Taal Volcano continues to emit high levels of sulfur dioxide
TAGAYTAY CITY – Warning to those residing near the Taal Volcano and those wanting to visit Tagaytay City and other scenic, historic and cultural spots around the Taal lake.
This as the volcano continues to emit high levels of sulfur dioxide (SO2) for the past 24 hours, the Philippine Institute of Volcanology and Seismology (Phivolcs) reported.
An average of 3,755 tons of SO2 was recorded on July 14. The figure, however, is lower compared to the average 4,184 tons and 6,134 tons recorded last July 13 and July 12, respectively.
Prolonged exposure to SO2 may cause sore throat and difficulty in breathing, according to the Department of Health.
The steam-rich plumes reached 1,800 meters in height on July 14.
At least 17 volcanic earthquakes caused by movements or eruptions of magma from the volcano were also recorded for the past 24 hours. These included 16 volcanic tremors lasting from 1 to 36 minutes, and one low frequency volcanic quake.
Although few, the volcanic earthquakes recorded are slightly higher than the six volcanic quakes the previous day.
Alert level 3 (magmatic unrest) is maintained over the Taal Volcano, as there is magmatic intrusion at its main crater that may further drive succeeding eruptions.
The Phivolcs earlier recommended complete evacuation in the Taal Volcano Island (TVI), Taal Lake, and villages in the Batangas towns of Agoncillo (Banyaga, Bilibinwang), and Laurel (Gulod, Boso-Boso, Lakeshore Bugaan East) due to the possible hazards of pyroclastic density currents and volcanic tsunami.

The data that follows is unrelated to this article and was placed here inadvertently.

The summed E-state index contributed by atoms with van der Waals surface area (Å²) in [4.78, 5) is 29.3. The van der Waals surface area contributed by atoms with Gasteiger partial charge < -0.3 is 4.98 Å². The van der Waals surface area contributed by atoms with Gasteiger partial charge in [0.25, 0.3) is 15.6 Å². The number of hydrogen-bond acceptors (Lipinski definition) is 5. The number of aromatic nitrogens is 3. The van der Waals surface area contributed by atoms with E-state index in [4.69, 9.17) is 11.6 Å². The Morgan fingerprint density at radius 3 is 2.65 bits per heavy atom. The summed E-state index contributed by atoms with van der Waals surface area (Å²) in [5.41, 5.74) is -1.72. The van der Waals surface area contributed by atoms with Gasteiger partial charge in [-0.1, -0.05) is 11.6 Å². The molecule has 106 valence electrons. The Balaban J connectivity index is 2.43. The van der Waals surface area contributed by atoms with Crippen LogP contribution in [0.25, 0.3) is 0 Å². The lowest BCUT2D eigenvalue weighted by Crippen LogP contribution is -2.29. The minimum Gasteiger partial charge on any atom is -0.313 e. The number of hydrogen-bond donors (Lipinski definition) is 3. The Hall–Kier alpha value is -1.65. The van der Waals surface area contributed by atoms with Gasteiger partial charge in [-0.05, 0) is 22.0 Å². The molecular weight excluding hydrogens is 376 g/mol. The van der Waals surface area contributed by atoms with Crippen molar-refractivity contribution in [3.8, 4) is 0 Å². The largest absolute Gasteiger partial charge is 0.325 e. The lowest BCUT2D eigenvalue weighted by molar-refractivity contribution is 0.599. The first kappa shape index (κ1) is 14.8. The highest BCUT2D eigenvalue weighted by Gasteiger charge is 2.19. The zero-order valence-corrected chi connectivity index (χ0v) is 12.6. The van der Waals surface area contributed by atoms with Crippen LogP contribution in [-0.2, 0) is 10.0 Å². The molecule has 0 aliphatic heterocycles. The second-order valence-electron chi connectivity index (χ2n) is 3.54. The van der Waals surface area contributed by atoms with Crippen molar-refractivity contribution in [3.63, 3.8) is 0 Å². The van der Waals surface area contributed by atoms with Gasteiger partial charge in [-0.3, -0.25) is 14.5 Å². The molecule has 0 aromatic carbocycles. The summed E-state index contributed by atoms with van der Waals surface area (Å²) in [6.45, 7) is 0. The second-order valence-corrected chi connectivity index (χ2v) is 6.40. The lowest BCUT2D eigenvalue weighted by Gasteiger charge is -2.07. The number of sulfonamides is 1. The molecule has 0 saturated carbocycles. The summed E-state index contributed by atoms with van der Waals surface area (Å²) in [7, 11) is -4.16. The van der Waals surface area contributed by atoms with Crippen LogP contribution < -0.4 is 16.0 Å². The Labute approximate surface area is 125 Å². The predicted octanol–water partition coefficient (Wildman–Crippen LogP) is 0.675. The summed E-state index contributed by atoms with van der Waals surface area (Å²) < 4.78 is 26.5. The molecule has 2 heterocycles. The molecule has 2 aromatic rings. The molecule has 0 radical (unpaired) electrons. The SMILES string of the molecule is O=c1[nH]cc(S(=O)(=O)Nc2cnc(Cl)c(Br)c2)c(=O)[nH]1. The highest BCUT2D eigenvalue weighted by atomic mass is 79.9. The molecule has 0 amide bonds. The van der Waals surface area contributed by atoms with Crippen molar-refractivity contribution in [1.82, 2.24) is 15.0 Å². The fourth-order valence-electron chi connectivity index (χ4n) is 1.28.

Over 1,200 families from high-risk areas in Batangas are currently in evacuation centers due to Taal Volcano’s restiveness.There are at least 27 evacuation sites catering to at least 1,252 families or 4,496 individuals, according to the Batangas Provincial Disaster Risk Reduction and Management Office data.
Apart from those in evacuation centers, some 2,531 families or around 8,895 individuals are staying with their relatives in other municipalities.
There were no reported fatalities, and no buildings and houses were damaged due to the volcano’s activities.
Taal Volcano has been under alert level 3 (magmatic unrest) since July 1, as there is magmatic intrusion at its main crater that may further drive succeeding eruptions.
Last July 1, Taal Volcano main crater generated a short-lived dark phreatomagmatic plume 1 kilometer-high.
Phivolcs reiterated that entry into the TVI and the high-risk barangays of Agoncillo and Laurel must be prohibited due to the hazards of pyroclastic density currents and volcanic tsunami should strong eruptions occur.